GM Volt Forum banner

1 - 11 of 11 Posts

·
Registered
Joined
·
25 Posts
I spin the tires at stop lights if I mash the go pedal to much. I also found that it's next to impossible to not get a little spin when starting out on a steep incline at a stop (e.g. a parking garage ramp).

I think traction control is meant for situations where the car is already moving. I'm no expert though.
 

·
Registered
Joined
·
3,243 Posts
Traction control isn't instantaneous. It uses the ABS sensors to determine when the drive wheels are spinning by comparing the sensor reported wheel RPMs between the drive wheels and non-drive wheels. It can take up to a full revolution before the system can compensate.
 

·
Registered
Joined
·
2,621 Posts
Try this on some good ice or snow in the winter and you'll get a much better sense of how it operates. It will back you right off.
 

·
Registered
Joined
·
3,243 Posts
Try this on some good ice or snow in the winter and you'll get a much better sense of how it operates. It will back you right off.
Agreed. This is actually how I figured out how this system operates.
 

·
Registered
Joined
·
2,621 Posts
In the winter when the conditions are iffy, I actually like to "test" the road surface before I venture too far. In a safe area where I'm not sure I'm looking at wet salt or ice, at low speed I will lean into the accelerator to see if I get any wheel spin. That gives me an idea of how bad the main roads likely are.
 

·
Registered
Joined
·
3,093 Posts
Traction control isn't instantaneous. It uses the ABS sensors to determine when the drive wheels are spinning by comparing the sensor reported wheel RPMs between the drive wheels and non-drive wheels. It can take up to a full revolution before the system can compensate.
This exactly. If you managed to spin the tires for more than a second or two, it would kick in.
 

·
Registered
Joined
·
44 Posts
I just got a 2017 and am often spinning the tires from stops. I had a 2011 Volt that would only 'chirp' the tires if really given the gas. (They didn't have a way of overriding the traction control in that model year which was a problem in the snow and ice.) I've tried taking off the TC to see the difference and it seems the same to me. Granted I'm not laying down rubber in 100' strips but it definitely seems like the tires are spinning enough that something should be backed off of. Like I said before, the 2011 would only 'chirp' the tires. This is multiple tire revolutions that make me look like a real hoonigan if I'm trying to quickly start from a stop. I much preferred the stealthy, quiet, controlled rapid acceleration of my 2011. Good traction control should not allow spinning, just a little slip.
 

·
Registered
Joined
·
2,621 Posts
I just got a 2017 and am often spinning the tires from stops. I had a 2011 Volt that would only 'chirp' the tires if really given the gas. (They didn't have a way of overriding the traction control in that model year which was a problem in the snow and ice.) I've tried taking off the TC to see the difference and it seems the same to me. Granted I'm not laying down rubber in 100' strips but it definitely seems like the tires are spinning enough that something should be backed off of. Like I said before, the 2011 would only 'chirp' the tires. This is multiple tire revolutions that make me look like a real hoonigan if I'm trying to quickly start from a stop. I much preferred the stealthy, quiet, controlled rapid acceleration of my 2011. Good traction control should not allow spinning, just a little slip.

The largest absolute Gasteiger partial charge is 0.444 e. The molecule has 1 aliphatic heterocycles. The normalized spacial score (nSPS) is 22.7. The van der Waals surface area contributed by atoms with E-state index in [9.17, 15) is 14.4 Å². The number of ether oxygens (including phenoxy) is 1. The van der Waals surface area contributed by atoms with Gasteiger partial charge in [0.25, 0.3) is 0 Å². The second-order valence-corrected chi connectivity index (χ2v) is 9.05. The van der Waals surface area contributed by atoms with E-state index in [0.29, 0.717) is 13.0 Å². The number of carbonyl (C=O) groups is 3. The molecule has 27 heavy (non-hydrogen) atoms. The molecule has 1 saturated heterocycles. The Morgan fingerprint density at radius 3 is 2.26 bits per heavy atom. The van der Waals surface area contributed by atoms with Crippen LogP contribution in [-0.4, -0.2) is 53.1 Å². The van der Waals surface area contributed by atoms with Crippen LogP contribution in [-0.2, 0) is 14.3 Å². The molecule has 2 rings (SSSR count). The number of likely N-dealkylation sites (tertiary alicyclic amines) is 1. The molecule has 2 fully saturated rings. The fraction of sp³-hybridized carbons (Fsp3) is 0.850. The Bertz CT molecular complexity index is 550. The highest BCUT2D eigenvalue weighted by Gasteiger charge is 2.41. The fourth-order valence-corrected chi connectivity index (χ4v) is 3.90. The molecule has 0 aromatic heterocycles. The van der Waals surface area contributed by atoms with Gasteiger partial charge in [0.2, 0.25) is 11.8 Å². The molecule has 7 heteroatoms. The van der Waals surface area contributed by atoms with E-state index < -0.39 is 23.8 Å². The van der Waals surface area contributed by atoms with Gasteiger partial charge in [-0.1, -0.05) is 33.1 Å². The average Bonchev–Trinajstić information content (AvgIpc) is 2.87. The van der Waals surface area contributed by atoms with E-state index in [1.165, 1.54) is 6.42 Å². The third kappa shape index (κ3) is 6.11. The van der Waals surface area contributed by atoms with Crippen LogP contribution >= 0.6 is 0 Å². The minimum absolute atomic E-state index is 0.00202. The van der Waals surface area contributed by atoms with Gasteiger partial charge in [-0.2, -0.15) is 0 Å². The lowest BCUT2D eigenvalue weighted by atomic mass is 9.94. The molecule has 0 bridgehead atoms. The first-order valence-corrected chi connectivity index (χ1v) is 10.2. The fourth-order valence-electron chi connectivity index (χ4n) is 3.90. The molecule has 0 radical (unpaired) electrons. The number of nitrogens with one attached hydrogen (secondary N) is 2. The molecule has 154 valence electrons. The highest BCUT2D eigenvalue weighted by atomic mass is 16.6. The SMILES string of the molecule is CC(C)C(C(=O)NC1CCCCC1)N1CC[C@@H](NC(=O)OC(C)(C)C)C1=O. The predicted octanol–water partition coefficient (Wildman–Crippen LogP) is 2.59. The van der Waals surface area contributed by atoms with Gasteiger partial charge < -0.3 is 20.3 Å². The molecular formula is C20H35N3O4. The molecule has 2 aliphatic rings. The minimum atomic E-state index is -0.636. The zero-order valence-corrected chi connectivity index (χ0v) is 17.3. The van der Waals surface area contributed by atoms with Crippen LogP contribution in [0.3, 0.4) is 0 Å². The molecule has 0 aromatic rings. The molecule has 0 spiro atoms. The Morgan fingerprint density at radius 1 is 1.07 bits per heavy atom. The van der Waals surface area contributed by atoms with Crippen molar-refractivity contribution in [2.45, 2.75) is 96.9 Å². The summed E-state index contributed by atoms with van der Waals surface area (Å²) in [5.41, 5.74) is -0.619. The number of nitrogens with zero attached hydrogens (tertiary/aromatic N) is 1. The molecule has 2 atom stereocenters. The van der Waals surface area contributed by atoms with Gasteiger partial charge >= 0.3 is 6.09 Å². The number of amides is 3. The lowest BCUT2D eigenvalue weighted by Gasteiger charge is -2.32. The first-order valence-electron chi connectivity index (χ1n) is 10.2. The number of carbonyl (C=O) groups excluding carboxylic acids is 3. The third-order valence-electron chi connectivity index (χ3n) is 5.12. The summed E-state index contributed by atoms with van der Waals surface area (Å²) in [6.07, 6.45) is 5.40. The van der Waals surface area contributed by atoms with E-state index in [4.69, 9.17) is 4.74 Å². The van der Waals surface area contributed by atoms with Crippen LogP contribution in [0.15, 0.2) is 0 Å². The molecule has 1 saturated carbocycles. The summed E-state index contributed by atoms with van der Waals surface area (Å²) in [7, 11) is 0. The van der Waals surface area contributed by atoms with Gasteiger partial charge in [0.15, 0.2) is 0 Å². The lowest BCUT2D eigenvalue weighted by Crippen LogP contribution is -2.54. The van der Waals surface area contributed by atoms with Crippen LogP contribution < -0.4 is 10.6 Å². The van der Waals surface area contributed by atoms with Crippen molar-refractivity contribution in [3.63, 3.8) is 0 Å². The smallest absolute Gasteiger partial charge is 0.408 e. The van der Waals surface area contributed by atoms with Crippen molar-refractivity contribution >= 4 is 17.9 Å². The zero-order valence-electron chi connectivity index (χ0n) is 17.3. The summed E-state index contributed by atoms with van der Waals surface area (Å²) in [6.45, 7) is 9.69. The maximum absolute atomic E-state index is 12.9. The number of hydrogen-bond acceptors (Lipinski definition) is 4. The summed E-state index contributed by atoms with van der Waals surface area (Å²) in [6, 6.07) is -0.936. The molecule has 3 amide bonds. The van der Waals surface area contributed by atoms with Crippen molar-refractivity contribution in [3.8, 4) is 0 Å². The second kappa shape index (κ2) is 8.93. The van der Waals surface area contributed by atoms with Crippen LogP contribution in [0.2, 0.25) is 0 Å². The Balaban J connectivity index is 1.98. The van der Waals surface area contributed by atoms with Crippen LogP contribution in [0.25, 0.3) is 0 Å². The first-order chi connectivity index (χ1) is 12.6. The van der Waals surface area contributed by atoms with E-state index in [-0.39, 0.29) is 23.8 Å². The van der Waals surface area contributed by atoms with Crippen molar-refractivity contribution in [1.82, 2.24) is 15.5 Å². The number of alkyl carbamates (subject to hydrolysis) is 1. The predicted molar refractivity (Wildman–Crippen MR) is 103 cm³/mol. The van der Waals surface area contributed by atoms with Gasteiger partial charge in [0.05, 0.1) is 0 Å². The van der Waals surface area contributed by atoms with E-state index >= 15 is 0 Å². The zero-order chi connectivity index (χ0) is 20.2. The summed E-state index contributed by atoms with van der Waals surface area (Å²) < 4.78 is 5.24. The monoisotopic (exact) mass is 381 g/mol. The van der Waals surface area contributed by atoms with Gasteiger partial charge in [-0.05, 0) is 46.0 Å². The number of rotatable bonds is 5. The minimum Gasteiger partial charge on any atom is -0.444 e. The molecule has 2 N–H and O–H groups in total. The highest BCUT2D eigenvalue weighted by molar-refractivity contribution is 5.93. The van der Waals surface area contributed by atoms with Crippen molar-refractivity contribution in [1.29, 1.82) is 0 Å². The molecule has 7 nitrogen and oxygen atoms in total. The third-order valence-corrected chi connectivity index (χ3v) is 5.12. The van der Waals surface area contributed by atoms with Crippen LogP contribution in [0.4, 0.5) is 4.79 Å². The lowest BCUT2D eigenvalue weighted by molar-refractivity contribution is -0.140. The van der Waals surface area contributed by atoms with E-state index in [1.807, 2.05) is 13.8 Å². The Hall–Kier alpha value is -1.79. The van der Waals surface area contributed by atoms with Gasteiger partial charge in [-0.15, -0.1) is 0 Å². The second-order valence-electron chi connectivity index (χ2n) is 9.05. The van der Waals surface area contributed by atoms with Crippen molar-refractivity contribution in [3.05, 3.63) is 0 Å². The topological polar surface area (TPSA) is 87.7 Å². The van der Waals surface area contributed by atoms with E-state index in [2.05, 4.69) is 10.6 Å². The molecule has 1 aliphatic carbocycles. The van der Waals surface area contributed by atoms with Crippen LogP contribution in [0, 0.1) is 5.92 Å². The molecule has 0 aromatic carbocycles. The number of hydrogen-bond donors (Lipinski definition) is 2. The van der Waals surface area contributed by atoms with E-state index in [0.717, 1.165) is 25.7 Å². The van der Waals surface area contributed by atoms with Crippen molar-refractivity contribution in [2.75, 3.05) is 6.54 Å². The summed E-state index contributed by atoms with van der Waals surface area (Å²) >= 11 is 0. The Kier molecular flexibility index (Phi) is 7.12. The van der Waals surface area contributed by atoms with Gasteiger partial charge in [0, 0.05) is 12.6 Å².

Are your tires worn, or do you run in sport mode? The only time I regularly spin the tires if I'm in a hurry to make a turn, or I'm coming off of a driveway curb. Otherwise I find it very easily to modulate.
 

·
Registered
Joined
·
4,803 Posts
I just got a 2017 and am often spinning the tires from stops. I had a 2011 Volt that would only 'chirp' the tires if really given the gas. (They didn't have a way of overriding the traction control in that model year which was a problem in the snow and ice.) I've tried taking off the TC to see the difference and it seems the same to me. Granted I'm not laying down rubber in 100' strips but it definitely seems like the tires are spinning enough that something should be backed off of. Like I said before, the 2011 would only 'chirp' the tires. This is multiple tire revolutions that make me look like a real hoonigan if I'm trying to quickly start from a stop. I much preferred the stealthy, quiet, controlled rapid acceleration of my 2011. Good traction control should not allow spinning, just a little slip.
Check that the tires are properly inflated. In my experience under inflated tires will squeal, loose traction when turning. Try driving in Normal mode instead of Sport mode. The Volt's available power in Normal mode is the same as in Sport mode and you have better control when modulating the accelerator pedal.
 

·
Registered
Joined
·
873 Posts
Yeah, I find the Gen 2's traction control to be quite terrible. Maybe it's just that I'm used to AWD, but I spin the tires on mine a lot more than any other car I've driven. They're inflated to 38, so not under-inflated by any means. I'll probably be getting a different brand of tire when I replace mine.

I have to drive in Normal mode in the winter because even with my ability to finely control the accelerator, Sport mode combined with the very laggy and poor traction control makes me spin out all the damn time. I miss my Highlander Hybrid's ability to retain traction during a jackrabbit start on damp pavement. It had nearly the same "launch" feeling as my Volt until the battery started to degrade a bit, and got up to 60 in 7 seconds without spinning the tires.
 
1 - 11 of 11 Posts
Top